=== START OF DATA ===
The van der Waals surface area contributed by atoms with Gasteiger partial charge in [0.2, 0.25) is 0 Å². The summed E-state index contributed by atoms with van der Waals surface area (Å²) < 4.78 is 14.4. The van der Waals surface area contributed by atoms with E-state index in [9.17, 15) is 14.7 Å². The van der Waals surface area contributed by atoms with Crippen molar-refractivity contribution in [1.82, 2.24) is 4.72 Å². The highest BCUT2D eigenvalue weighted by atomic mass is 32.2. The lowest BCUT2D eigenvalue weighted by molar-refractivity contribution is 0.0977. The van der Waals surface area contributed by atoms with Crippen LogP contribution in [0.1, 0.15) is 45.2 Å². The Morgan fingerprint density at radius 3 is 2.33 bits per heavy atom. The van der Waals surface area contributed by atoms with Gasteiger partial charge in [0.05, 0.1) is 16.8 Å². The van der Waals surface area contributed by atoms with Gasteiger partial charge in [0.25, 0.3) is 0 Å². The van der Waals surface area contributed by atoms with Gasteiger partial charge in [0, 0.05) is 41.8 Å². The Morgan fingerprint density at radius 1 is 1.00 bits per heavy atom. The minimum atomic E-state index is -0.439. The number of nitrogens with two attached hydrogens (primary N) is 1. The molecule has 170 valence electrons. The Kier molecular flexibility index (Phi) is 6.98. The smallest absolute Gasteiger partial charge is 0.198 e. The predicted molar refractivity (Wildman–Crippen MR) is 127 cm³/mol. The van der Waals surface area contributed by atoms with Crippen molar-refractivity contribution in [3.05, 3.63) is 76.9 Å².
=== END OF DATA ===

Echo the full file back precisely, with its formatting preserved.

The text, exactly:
The van der Waals surface area contributed by atoms with Gasteiger partial charge in [0.2, 0.25) is 0 Å². The summed E-state index contributed by atoms with van der Waals surface area (Å²) < 4.78 is 14.4. The van der Waals surface area contributed by atoms with E-state index in [9.17, 15) is 14.7 Å². The van der Waals surface area contributed by atoms with Crippen molar-refractivity contribution in [1.82, 2.24) is 4.72 Å². The highest BCUT2D eigenvalue weighted by atomic mass is 32.2. The lowest BCUT2D eigenvalue weighted by molar-refractivity contribution is 0.0977. The van der Waals surface area contributed by atoms with Crippen LogP contribution in [0.1, 0.15) is 45.2 Å². The Morgan fingerprint density at radius 3 is 2.33 bits per heavy atom. The van der Waals surface area contributed by atoms with Gasteiger partial charge in [0.05, 0.1) is 16.8 Å². The van der Waals surface area contributed by atoms with Gasteiger partial charge in [0.25, 0.3) is 0 Å². The van der Waals surface area contributed by atoms with Gasteiger partial charge in [0, 0.05) is 41.8 Å². The Morgan fingerprint density at radius 1 is 1.00 bits per heavy atom. The minimum atomic E-state index is -0.439. The number of nitrogens with two attached hydrogens (primary N) is 1. The molecule has 170 valence electrons. The Kier molecular flexibility index (Phi) is 6.98. The smallest absolute Gasteiger partial charge is 0.198 e. The predicted molar refractivity (Wildman–Crippen MR) is 127 cm³/mol. The van der Waals surface area contributed by atoms with Crippen molar-refractivity contribution in [3.05, 3.63) is 76.9 Å².